Noel Malcolm reviews Hammer & Tickle: A History of Communism Told Through Communist Jokes by Ben Lewis
Poor Mr Gorbachev. Every time he met Ronald Reagan at a summit, he was subjected by the American President to a stream of Russian jokes. Or rather, to be precise, Soviet jokes - the point of which was always to satirise some aspect of life under communism. What made it worse was that some of them really were very funny.
I like the one, for example, about the man who goes to buy a car in Moscow, pays for it, and is told by the salesman that he can collect it on a particular date in 10 years' time. The buyer thinks for a moment and then asks: 'Morning or afternoon?' The salesman, astonished by the question, asks: 'What difference does it make?' And the buyer answers: 'Well, the plumber is coming in the morning.'
As Gorbachev was well aware, these jokes had not been manufactured by some sinister department of the CIA; they were real ones, as told by real Russians. He was probably also aware that although people in the West told jokes about the frustrations of ordinary life, there was no such thing as a whole category of jokes about the capitalist system as such. If there had been, we can be sure that his aides would have been feeding them to him, contributing to an ever-escalating jokes race between the superpowers.
For some commentators in the 1980s, the existence of this type of humour in the communist world took on a profound significance. It demonstrated the indomitable nature of the human spirit under oppression; the fact that communism produced such a huge quantity of jokes showed how hugely oppressive it was; and the stubborn persistence of this humour played a major role in undermining Soviet rule. In the end, they said, communism was laughed out of existence.
Ben Lewis, a television documentary producer with a good knowledge of Russian and German and an inquisitive but sceptical mind, has set out to test these claims. He has travelled through the former Soviet bloc, collecting jokes, inspecting police records and interviewing cartoonists, dissidents, politicians and diehard communists. The result is a fascinating book which, while written in a resolutely non-academic style (we learn perhaps a little too much about his bedroom conversations with his East German girlfriend), engages with the existing theories and argues that most of them are wrong. In the process, it also manages to tell a lot of jokes.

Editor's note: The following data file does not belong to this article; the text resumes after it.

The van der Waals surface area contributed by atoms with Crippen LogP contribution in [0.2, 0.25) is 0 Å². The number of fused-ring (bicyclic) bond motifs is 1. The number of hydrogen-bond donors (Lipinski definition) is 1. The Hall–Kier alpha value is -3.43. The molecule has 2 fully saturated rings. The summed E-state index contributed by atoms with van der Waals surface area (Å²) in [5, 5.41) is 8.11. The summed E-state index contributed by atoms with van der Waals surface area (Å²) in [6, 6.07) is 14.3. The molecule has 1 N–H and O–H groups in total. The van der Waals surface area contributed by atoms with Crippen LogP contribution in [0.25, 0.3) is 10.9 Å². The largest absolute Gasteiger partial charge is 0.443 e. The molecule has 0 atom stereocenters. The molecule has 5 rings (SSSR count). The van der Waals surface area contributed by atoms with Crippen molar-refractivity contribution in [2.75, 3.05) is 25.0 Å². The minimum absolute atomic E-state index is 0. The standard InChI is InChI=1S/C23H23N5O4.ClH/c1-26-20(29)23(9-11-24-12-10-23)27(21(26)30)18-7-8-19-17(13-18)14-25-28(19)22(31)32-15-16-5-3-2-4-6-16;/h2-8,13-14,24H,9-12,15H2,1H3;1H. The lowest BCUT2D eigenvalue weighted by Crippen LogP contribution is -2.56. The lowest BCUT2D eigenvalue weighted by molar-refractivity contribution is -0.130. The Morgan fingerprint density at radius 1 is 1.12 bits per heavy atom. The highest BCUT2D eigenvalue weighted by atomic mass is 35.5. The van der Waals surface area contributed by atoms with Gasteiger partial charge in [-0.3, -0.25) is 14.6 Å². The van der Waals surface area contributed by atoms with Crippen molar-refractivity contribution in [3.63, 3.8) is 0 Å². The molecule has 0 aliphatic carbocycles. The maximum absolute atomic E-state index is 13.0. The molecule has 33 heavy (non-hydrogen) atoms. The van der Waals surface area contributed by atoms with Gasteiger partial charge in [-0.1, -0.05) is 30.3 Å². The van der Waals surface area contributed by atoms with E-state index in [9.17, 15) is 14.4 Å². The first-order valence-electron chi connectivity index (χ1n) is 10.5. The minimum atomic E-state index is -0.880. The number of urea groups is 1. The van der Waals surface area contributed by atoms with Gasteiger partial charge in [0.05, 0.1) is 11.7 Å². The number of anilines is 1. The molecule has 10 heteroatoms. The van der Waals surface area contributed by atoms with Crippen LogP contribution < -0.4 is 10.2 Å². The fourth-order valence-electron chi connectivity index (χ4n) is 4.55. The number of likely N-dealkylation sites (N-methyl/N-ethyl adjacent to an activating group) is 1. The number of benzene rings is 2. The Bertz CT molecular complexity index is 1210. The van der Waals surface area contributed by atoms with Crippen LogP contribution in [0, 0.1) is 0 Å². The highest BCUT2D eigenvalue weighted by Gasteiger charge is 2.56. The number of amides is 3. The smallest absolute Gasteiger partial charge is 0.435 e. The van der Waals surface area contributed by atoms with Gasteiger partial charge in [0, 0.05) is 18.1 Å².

Did communism generate an unprecedented amount of humour? Lewis studies the available evidence about humour under Nazism, and concludes that communism certainly did better. But what exactly does it mean to 'generate' a joke? The precise origins of most jokes are unknown; in some cases, however, it is clear that the joke was recorded long before the birth of the Soviet Union.
Lewis gives a striking example of this: the story of the sheep who try to leave the country, explaining to the border guards that they want to get out because the secret police have received orders to arrest all elephants. 'But you're not elephants.' 'Try telling that to the secret police.' This joke, he discovers, can be found in a 12th-century Persian poem.
(I could add a few more examples. One of his gags, 'Is it true that half the Central Committee are idiots?' 'No, that's rubbish. Half the Central Committee are not idiots,' is a version of a story told about Disraeli: 'Mr Speaker, I withdraw that statement. Half the Cabinet are not asses.' As for the wince-making joke about the Russian announcement that a man would land on the Sun - 'But Mr Brezhnev, the cosmonauts will burn up!' 'Do you take me for a fool? They'll be landing at night!' - I distinctly recall being told that one in a school playground, 40 years ago, about the Irish space programme.)
One of Lewis's findings is obviously true, but interesting none the less: the golden age of joke-telling in the Soviet Union came after Krushchev's 'thaw', when jokes ceased, on the whole, to be imprisonable offences. Another conclusion is also of interest, but less obviously true: he argues that the regime itself also used humour, and that the joke wars were fought 'between two sides who had both agreed to fight a battle on the terrain of laughter'. What is the evidence for this? Lewis begins by offering examples of Stalin's sadistic humour, which played on the idea that he was a tyrant and/or a bureaucrat, requiring and at the same time daring his interlocutor to laugh at such a comic notion. This was hardly a battle on a level playing field.
More promisingly, Lewis investigates the 'satirical' magazines published by the regime, and finds that they too contained little jokes about queues, shortages and bribes. Does this mean (as he tends to conclude) that both sides really did occupy the same 'terrain of laughter'?
Ben Lewis does not maintain a doctrine of equivalentism right to the bitter end; he notes that Gorbachev himself, when arguing with his colleagues, used the existence of jokes about the communist system as evidence that the system must be reformed.
But I think he downplays the significance of the most central category of these jokes, the core, the crème de la crème. What they depended on was the inherent absurdity of the official Soviet doctrine, rhetoric and propaganda - not just because it was absurd, but because it was official (in a way that no capitalist doctrine could be).
'What is the difference between communism and capitalism?' 'Capitalism is the exploitation of man by man; communism is the exact opposite.'
'Capitalism stands on the brink of the abyss. It will soon be overtaken by communism.'
'Is it true that Marxism-Leninism is scientific?' 'No, surely not. If it were, they would have tested it on animals first.'
Here, perhaps, we find at long last the jokes that only communism could produce. And while they may not have brought it down, they can still tell us something important about why it fell.